There is an increasing call for managers in the Nigerian insurance industry to espouse higher level of ethical behaviour to earn the trust of customers, regulatory agencies, and other stakeholders. Arguably, this will enhance market penetration, increase patronage and higher level of profit. Theoretically however, ethical behaviour can be institutionalized in organizations if the top management support ethical behaviour through punishment and reward (high ethical climate). Other than corporate ethical values, managers? beliefs about the rightness and wrongness of an action in a particular situation could also be a function of his/her personal moral philosophy. With respect to financial services, one aspect of marketing which have been empirically shown to have influence ethical judgement and behaviours of managers is sales quotas. When salespersons are assigned higher sales quotas, which are perceived as difficult, the tendency to engage in unethical behaviour to achieve this target becomes higher. In this study, we assess and extend the theoretical relationship between moral judgement of salespersons and perceived quota difficulty in the insurance industry. The study also explores the moderating effects of salesperson?s ethical values (idealism and relativism), corporate ethical climate, and quota failure consequences on the proposed relationship. With a structured questionnaire, data was collected from respondents in the target industry through a multi-stage sampling strategy. Exploratory factor analysis was performed to assess the factorial structure of the measures used in the study, their reliability and validity. Using correlation and regression analysis, the results were presented and discussed with managerial implications for the Nigerian insurance industry.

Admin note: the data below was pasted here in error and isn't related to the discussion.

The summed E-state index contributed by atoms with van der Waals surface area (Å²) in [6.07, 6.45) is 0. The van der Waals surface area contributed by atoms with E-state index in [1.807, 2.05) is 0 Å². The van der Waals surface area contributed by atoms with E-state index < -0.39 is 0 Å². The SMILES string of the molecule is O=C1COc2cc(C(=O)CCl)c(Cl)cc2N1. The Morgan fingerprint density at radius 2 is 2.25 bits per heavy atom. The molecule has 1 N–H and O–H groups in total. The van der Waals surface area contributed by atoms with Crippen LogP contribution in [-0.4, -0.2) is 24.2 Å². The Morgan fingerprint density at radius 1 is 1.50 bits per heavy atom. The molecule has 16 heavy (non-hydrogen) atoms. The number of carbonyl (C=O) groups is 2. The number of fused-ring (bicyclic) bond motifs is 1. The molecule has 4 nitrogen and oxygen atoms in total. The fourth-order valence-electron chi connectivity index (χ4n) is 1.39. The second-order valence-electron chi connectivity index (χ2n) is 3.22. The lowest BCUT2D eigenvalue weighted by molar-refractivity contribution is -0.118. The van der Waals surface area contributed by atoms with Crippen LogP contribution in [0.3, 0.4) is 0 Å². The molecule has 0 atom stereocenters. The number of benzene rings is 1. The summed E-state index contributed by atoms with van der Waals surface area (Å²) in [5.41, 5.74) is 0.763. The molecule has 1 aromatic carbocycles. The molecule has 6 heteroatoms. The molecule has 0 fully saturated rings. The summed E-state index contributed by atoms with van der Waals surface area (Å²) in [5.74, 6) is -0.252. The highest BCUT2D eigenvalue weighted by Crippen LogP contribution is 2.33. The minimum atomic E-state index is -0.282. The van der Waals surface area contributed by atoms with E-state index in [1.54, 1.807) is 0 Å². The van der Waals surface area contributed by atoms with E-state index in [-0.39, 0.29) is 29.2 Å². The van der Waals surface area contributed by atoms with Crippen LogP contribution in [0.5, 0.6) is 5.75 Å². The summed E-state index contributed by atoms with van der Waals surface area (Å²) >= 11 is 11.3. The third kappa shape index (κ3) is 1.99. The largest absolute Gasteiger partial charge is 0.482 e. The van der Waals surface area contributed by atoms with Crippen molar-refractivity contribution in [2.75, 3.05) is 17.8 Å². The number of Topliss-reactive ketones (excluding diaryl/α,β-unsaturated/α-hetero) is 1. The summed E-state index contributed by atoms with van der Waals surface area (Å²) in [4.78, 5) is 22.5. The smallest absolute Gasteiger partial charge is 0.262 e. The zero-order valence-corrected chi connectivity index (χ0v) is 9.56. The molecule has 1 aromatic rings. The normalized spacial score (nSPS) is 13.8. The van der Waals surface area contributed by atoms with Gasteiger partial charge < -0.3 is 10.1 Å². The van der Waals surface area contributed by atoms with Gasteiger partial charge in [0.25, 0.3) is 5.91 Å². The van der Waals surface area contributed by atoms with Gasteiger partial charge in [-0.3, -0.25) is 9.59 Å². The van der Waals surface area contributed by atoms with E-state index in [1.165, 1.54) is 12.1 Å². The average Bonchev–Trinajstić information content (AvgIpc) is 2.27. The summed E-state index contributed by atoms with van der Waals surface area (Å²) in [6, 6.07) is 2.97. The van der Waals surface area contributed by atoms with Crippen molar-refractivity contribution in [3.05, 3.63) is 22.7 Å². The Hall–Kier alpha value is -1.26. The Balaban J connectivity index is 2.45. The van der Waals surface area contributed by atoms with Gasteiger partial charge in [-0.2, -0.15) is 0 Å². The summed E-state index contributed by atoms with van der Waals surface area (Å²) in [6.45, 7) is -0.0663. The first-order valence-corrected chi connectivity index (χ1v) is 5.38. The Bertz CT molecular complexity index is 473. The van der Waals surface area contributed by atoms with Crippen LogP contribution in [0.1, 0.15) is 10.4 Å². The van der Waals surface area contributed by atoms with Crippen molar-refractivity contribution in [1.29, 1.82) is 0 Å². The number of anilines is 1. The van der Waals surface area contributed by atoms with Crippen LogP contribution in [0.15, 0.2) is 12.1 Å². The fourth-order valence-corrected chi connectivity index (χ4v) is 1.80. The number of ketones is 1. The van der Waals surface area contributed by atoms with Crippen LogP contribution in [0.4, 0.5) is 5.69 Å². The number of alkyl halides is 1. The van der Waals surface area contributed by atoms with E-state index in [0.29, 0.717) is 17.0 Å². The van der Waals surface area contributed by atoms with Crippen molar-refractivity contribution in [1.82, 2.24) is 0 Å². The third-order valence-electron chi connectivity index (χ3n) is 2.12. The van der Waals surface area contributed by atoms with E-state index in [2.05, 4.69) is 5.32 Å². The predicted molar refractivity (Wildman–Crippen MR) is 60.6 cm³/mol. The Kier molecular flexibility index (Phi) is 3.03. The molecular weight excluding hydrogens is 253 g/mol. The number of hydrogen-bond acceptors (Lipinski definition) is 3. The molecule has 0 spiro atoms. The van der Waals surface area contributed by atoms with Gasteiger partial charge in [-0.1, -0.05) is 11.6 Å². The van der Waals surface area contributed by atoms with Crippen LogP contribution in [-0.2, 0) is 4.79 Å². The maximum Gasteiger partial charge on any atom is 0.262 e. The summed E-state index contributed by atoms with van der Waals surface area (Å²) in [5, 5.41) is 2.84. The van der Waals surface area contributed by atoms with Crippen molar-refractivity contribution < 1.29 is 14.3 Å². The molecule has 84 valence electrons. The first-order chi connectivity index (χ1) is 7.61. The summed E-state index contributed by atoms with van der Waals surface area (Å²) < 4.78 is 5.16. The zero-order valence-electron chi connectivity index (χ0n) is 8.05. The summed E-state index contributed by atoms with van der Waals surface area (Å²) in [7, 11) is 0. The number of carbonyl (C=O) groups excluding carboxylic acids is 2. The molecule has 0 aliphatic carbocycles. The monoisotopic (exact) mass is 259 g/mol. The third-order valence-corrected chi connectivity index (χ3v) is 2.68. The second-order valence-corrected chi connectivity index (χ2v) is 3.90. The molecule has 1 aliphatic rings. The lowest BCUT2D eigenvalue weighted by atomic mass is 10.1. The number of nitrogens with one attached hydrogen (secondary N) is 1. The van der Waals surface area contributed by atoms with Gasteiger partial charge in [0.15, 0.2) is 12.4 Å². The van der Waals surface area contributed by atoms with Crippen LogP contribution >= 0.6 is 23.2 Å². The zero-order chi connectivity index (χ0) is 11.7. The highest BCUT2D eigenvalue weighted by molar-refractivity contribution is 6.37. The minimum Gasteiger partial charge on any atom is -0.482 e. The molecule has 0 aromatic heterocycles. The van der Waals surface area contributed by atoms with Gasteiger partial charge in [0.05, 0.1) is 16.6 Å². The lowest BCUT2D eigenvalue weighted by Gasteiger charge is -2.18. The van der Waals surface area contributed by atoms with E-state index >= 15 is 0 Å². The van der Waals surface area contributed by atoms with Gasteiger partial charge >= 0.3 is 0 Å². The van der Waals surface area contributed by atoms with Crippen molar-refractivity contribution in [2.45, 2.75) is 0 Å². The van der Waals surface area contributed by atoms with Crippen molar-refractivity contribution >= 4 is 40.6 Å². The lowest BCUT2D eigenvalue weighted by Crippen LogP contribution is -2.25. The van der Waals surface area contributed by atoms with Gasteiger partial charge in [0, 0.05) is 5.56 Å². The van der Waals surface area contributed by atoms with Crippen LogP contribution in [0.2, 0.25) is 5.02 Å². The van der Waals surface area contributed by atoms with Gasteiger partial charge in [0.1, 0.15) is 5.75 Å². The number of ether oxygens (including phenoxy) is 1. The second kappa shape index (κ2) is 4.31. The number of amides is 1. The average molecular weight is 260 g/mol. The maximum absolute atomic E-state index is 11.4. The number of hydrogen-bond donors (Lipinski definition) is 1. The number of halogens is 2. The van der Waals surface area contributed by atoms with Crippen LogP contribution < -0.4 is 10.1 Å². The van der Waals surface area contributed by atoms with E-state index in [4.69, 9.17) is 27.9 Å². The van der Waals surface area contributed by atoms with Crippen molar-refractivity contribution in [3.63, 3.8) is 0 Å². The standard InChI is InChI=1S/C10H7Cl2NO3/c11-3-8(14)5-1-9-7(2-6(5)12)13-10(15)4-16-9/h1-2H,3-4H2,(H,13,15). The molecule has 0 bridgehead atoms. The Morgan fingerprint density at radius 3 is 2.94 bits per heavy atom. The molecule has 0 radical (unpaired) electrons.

|Journal||Journal of Emerging Trends in Economics and Management Sciences|
|Publication status||Published - 2013|
- sales quota
- Moral judgment
- self efficacy
- corporate ethical climate
- insurance industry